Mob-like hit on local trees

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Maintenance workers last week accidentally buried the trunks of two juniper trees in concrete in a private yard in Brooklyn Heights — and one already appears to be dying. But the mob-like hit on the trees was all a miscommunication, and the trees will be saved.

“The maintenance guys were not supposed to bury the trees. I think they didn’t understand [the job],” explained a woman who said she was a property manager for the building — known as Brooklyn Heights Executive Suites — at 222 Hicks St. near Remsen Street.

“We will take care of it this week,” said the woman, who identified herself as Navina. “There’s concrete there, and we’re going to remove it.”

Originally, maintenance crews were told to pour new concrete on the small lot, but the workers also covered the 8-foot trees’ roots. The lot had some low-lying vegetation that the concrete has replaced.

Misunderstanding or not, the community was far less forgiving.

“This falls into the ‘shame on you’ category of things in the Heights that rouse residents, because we’re such a tree-loving neighborho­od,” said Brooklyn Heights Association Executive Director Judy Stanton — who this week also called on the city to turn off the tree-killing NYC Waterfalls art installation a few blocks away.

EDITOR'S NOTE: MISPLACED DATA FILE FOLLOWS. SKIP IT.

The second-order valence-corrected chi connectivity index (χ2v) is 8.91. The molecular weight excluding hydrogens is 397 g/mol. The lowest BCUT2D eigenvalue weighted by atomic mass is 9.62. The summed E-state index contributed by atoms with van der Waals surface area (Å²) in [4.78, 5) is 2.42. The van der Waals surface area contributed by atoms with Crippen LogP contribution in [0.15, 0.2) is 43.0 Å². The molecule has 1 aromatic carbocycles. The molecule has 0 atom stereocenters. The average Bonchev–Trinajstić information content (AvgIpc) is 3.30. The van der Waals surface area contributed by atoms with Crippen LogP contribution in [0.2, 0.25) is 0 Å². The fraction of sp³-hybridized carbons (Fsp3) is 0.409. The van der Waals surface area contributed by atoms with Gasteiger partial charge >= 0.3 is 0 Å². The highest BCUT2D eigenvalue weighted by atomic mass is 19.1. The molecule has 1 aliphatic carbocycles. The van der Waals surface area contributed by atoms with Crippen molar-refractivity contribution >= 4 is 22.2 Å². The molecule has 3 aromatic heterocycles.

Stanton said she called the management company two weeks ago, and they promised then to remove the cement — but nothing’s been done yet.

“I’m appalled — I think it’s awful,” she said. “One tree was already dying before I called them, and that was two weeks ago.”

The trees sit in a fenced-in area along the Remsen Street sidewalk. The building, managed by Yuco Management, rents executive apartments for business travelers on a monthly basis.

According to the Parks Department, trees located within 15 feet of a curb — even if they are on private property — are considered public trees, and cannot be taken down without a permit.

“We are concerned about the health of these trees from the concrete and will be sending a forestry crew to inspect them,” said Parks spokesman Phil Abramson.

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